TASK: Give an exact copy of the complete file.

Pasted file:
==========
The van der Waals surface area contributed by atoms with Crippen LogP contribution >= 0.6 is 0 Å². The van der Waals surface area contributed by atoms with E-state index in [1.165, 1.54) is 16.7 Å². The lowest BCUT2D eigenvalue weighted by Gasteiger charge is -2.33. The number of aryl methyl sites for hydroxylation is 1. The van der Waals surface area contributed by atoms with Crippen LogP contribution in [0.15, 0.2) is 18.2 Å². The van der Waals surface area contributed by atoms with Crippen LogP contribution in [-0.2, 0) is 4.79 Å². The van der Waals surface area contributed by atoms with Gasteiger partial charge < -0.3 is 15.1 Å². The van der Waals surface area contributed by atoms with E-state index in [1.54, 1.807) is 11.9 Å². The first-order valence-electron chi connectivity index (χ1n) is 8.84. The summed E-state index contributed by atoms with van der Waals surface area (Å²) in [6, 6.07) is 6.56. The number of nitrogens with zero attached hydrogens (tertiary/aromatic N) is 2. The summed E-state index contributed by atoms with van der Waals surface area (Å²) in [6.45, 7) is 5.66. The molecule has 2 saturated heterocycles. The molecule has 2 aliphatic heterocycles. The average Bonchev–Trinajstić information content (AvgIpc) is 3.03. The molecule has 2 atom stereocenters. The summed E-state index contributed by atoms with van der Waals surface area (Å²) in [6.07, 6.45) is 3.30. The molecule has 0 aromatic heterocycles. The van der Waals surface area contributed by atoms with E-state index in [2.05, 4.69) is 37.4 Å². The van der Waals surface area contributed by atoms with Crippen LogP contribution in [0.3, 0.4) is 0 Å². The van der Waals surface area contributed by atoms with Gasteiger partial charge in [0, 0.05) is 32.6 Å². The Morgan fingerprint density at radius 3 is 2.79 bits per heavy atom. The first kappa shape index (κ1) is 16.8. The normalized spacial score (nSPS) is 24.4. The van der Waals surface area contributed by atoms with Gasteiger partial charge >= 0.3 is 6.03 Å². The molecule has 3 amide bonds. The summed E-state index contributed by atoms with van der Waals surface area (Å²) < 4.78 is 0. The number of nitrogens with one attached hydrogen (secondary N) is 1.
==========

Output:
The van der Waals surface area contributed by atoms with Crippen LogP contribution >= 0.6 is 0 Å². The van der Waals surface area contributed by atoms with E-state index in [1.165, 1.54) is 16.7 Å². The lowest BCUT2D eigenvalue weighted by Gasteiger charge is -2.33. The number of aryl methyl sites for hydroxylation is 1. The van der Waals surface area contributed by atoms with Crippen LogP contribution in [0.15, 0.2) is 18.2 Å². The van der Waals surface area contributed by atoms with Crippen LogP contribution in [-0.2, 0) is 4.79 Å². The van der Waals surface area contributed by atoms with Gasteiger partial charge < -0.3 is 15.1 Å². The van der Waals surface area contributed by atoms with E-state index in [1.54, 1.807) is 11.9 Å². The first-order valence-electron chi connectivity index (χ1n) is 8.84. The summed E-state index contributed by atoms with van der Waals surface area (Å²) in [6, 6.07) is 6.56. The number of nitrogens with zero attached hydrogens (tertiary/aromatic N) is 2. The summed E-state index contributed by atoms with van der Waals surface area (Å²) in [6.45, 7) is 5.66. The molecule has 2 saturated heterocycles. The molecule has 2 aliphatic heterocycles. The average Bonchev–Trinajstić information content (AvgIpc) is 3.03. The molecule has 2 atom stereocenters. The summed E-state index contributed by atoms with van der Waals surface area (Å²) in [6.07, 6.45) is 3.30. The molecule has 0 aromatic heterocycles. The van der Waals surface area contributed by atoms with E-state index in [2.05, 4.69) is 37.4 Å². The van der Waals surface area contributed by atoms with Crippen LogP contribution in [0.3, 0.4) is 0 Å². The van der Waals surface area contributed by atoms with Gasteiger partial charge in [0, 0.05) is 32.6 Å². The Morgan fingerprint density at radius 3 is 2.79 bits per heavy atom. The first kappa shape index (κ1) is 16.8. The normalized spacial score (nSPS) is 24.4. The van der Waals surface area contributed by atoms with Gasteiger partial charge >= 0.3 is 6.03 Å². The molecule has 3 amide bonds. The summed E-state index contributed by atoms with van der Waals surface area (Å²) < 4.78 is 0. The number of nitrogens with one attached hydrogen (secondary N) is 1.